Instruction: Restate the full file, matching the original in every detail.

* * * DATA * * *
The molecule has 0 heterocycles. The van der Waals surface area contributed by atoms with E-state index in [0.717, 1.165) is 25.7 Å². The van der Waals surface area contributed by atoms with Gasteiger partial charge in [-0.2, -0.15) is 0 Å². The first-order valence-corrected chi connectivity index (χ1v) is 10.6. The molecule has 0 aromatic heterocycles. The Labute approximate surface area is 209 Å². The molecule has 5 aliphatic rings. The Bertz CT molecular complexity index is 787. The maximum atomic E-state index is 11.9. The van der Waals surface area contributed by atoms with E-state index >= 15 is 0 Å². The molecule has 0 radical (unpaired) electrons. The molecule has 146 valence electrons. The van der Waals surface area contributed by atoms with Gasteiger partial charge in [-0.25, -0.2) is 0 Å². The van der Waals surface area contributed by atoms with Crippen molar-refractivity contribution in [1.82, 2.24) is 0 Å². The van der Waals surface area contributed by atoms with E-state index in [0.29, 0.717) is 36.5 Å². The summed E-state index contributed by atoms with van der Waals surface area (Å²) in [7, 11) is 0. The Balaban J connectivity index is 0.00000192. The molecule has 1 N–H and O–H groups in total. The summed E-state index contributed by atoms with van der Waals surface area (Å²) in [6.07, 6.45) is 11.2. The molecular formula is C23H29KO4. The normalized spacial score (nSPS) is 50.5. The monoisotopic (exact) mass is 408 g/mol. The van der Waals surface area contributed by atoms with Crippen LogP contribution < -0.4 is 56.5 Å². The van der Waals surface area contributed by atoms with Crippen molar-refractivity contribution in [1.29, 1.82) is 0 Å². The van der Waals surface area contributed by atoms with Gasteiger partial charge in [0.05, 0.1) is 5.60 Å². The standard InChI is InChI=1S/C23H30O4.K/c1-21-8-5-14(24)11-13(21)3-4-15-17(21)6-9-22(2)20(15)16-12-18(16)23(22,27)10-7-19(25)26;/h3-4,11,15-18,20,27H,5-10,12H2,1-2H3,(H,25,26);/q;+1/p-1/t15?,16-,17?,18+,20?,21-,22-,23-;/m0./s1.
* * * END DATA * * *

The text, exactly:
The molecule has 0 heterocycles. The van der Waals surface area contributed by atoms with E-state index in [0.717, 1.165) is 25.7 Å². The van der Waals surface area contributed by atoms with Gasteiger partial charge in [-0.2, -0.15) is 0 Å². The first-order valence-corrected chi connectivity index (χ1v) is 10.6. The molecule has 0 aromatic heterocycles. The Labute approximate surface area is 209 Å². The molecule has 5 aliphatic rings. The Bertz CT molecular complexity index is 787. The maximum atomic E-state index is 11.9. The van der Waals surface area contributed by atoms with E-state index >= 15 is 0 Å². The molecule has 0 radical (unpaired) electrons. The molecule has 146 valence electrons. The van der Waals surface area contributed by atoms with Gasteiger partial charge in [-0.25, -0.2) is 0 Å². The van der Waals surface area contributed by atoms with Crippen molar-refractivity contribution in [1.82, 2.24) is 0 Å². The van der Waals surface area contributed by atoms with E-state index in [0.29, 0.717) is 36.5 Å². The summed E-state index contributed by atoms with van der Waals surface area (Å²) in [7, 11) is 0. The Balaban J connectivity index is 0.00000192. The molecule has 1 N–H and O–H groups in total. The summed E-state index contributed by atoms with van der Waals surface area (Å²) in [6.07, 6.45) is 11.2. The molecular formula is C23H29KO4. The normalized spacial score (nSPS) is 50.5. The monoisotopic (exact) mass is 408 g/mol. The van der Waals surface area contributed by atoms with Crippen LogP contribution < -0.4 is 56.5 Å². The van der Waals surface area contributed by atoms with Crippen molar-refractivity contribution in [1.29, 1.82) is 0 Å². The van der Waals surface area contributed by atoms with Gasteiger partial charge in [0.05, 0.1) is 5.60 Å². The standard InChI is InChI=1S/C23H30O4.K/c1-21-8-5-14(24)11-13(21)3-4-15-17(21)6-9-22(2)20(15)16-12-18(16)23(22,27)10-7-19(25)26;/h3-4,11,15-18,20,27H,5-10,12H2,1-2H3,(H,25,26);/q;+1/p-1/t15?,16-,17?,18+,20?,21-,22-,23-;/m0./s1.